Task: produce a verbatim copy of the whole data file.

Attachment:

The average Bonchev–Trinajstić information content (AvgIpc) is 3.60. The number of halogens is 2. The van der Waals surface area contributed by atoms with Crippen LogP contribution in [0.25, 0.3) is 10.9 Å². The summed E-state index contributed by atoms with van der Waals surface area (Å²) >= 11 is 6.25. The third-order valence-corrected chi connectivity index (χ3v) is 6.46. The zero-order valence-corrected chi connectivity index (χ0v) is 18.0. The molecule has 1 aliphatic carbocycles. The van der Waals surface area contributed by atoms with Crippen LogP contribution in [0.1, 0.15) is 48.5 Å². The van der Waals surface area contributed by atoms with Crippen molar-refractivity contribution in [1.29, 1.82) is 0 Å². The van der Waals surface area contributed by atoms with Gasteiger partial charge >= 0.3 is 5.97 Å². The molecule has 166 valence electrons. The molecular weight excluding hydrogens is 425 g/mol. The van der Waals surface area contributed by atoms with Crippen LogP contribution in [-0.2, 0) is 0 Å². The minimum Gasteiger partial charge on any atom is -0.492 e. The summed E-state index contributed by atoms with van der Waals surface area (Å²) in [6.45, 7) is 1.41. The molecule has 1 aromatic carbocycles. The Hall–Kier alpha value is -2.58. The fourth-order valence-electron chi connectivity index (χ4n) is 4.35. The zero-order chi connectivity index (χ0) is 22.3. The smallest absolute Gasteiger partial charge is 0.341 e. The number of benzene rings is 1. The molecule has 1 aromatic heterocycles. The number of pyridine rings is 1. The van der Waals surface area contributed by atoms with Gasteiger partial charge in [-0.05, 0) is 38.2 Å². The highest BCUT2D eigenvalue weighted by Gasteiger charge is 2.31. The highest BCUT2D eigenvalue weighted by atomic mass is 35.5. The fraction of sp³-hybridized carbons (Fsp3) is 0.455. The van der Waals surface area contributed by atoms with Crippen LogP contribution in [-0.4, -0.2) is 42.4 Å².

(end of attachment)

The average Bonchev–Trinajstić information content (AvgIpc) is 3.60. The number of halogens is 2. The van der Waals surface area contributed by atoms with Crippen LogP contribution in [0.25, 0.3) is 10.9 Å². The summed E-state index contributed by atoms with van der Waals surface area (Å²) >= 11 is 6.25. The third-order valence-corrected chi connectivity index (χ3v) is 6.46. The zero-order valence-corrected chi connectivity index (χ0v) is 18.0. The molecule has 1 aliphatic carbocycles. The van der Waals surface area contributed by atoms with Crippen LogP contribution in [0.1, 0.15) is 48.5 Å². The van der Waals surface area contributed by atoms with Crippen molar-refractivity contribution in [1.29, 1.82) is 0 Å². The van der Waals surface area contributed by atoms with Gasteiger partial charge >= 0.3 is 5.97 Å². The molecule has 166 valence electrons. The molecular weight excluding hydrogens is 425 g/mol. The van der Waals surface area contributed by atoms with Crippen LogP contribution in [-0.2, 0) is 0 Å². The minimum Gasteiger partial charge on any atom is -0.492 e. The summed E-state index contributed by atoms with van der Waals surface area (Å²) in [6.45, 7) is 1.41. The molecule has 1 aromatic carbocycles. The Hall–Kier alpha value is -2.58. The fourth-order valence-electron chi connectivity index (χ4n) is 4.35. The zero-order chi connectivity index (χ0) is 22.3. The smallest absolute Gasteiger partial charge is 0.341 e. The number of benzene rings is 1. The molecule has 1 aromatic heterocycles. The number of pyridine rings is 1. The van der Waals surface area contributed by atoms with Gasteiger partial charge in [-0.05, 0) is 38.2 Å². The highest BCUT2D eigenvalue weighted by Gasteiger charge is 2.31. The highest BCUT2D eigenvalue weighted by atomic mass is 35.5. The fraction of sp³-hybridized carbons (Fsp3) is 0.455. The van der Waals surface area contributed by atoms with Crippen LogP contribution in [-0.4, -0.2) is 42.4 Å².